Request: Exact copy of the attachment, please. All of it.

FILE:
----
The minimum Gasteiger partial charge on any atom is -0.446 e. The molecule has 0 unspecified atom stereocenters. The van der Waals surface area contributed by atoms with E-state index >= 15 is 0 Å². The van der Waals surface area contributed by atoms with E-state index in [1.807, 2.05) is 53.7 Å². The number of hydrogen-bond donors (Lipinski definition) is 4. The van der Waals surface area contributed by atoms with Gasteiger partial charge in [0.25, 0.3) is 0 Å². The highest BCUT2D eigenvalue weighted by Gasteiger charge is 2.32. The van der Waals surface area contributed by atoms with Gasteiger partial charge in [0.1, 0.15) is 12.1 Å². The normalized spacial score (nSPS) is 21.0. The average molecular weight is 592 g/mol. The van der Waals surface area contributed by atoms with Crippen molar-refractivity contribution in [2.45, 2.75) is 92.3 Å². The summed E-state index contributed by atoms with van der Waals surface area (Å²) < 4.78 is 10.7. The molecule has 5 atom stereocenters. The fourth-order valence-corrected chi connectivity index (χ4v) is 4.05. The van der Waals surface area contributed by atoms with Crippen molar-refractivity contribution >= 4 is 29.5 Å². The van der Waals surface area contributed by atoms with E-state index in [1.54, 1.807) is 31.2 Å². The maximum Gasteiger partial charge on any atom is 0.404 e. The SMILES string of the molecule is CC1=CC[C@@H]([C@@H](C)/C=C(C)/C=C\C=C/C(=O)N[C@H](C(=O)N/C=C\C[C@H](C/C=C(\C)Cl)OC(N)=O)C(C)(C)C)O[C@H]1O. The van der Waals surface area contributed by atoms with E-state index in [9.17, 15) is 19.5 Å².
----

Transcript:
The minimum Gasteiger partial charge on any atom is -0.446 e. The molecule has 0 unspecified atom stereocenters. The van der Waals surface area contributed by atoms with E-state index >= 15 is 0 Å². The van der Waals surface area contributed by atoms with E-state index in [1.807, 2.05) is 53.7 Å². The number of hydrogen-bond donors (Lipinski definition) is 4. The van der Waals surface area contributed by atoms with Gasteiger partial charge in [0.25, 0.3) is 0 Å². The highest BCUT2D eigenvalue weighted by Gasteiger charge is 2.32. The van der Waals surface area contributed by atoms with Gasteiger partial charge in [0.1, 0.15) is 12.1 Å². The normalized spacial score (nSPS) is 21.0. The average molecular weight is 592 g/mol. The van der Waals surface area contributed by atoms with Crippen molar-refractivity contribution in [2.45, 2.75) is 92.3 Å². The summed E-state index contributed by atoms with van der Waals surface area (Å²) < 4.78 is 10.7. The molecule has 5 atom stereocenters. The fourth-order valence-corrected chi connectivity index (χ4v) is 4.05. The van der Waals surface area contributed by atoms with Crippen molar-refractivity contribution >= 4 is 29.5 Å². The van der Waals surface area contributed by atoms with E-state index in [1.54, 1.807) is 31.2 Å². The maximum Gasteiger partial charge on any atom is 0.404 e. The SMILES string of the molecule is CC1=CC[C@@H]([C@@H](C)/C=C(C)/C=C\C=C/C(=O)N[C@H](C(=O)N/C=C\C[C@H](C/C=C(\C)Cl)OC(N)=O)C(C)(C)C)O[C@H]1O. The van der Waals surface area contributed by atoms with E-state index in [9.17, 15) is 19.5 Å².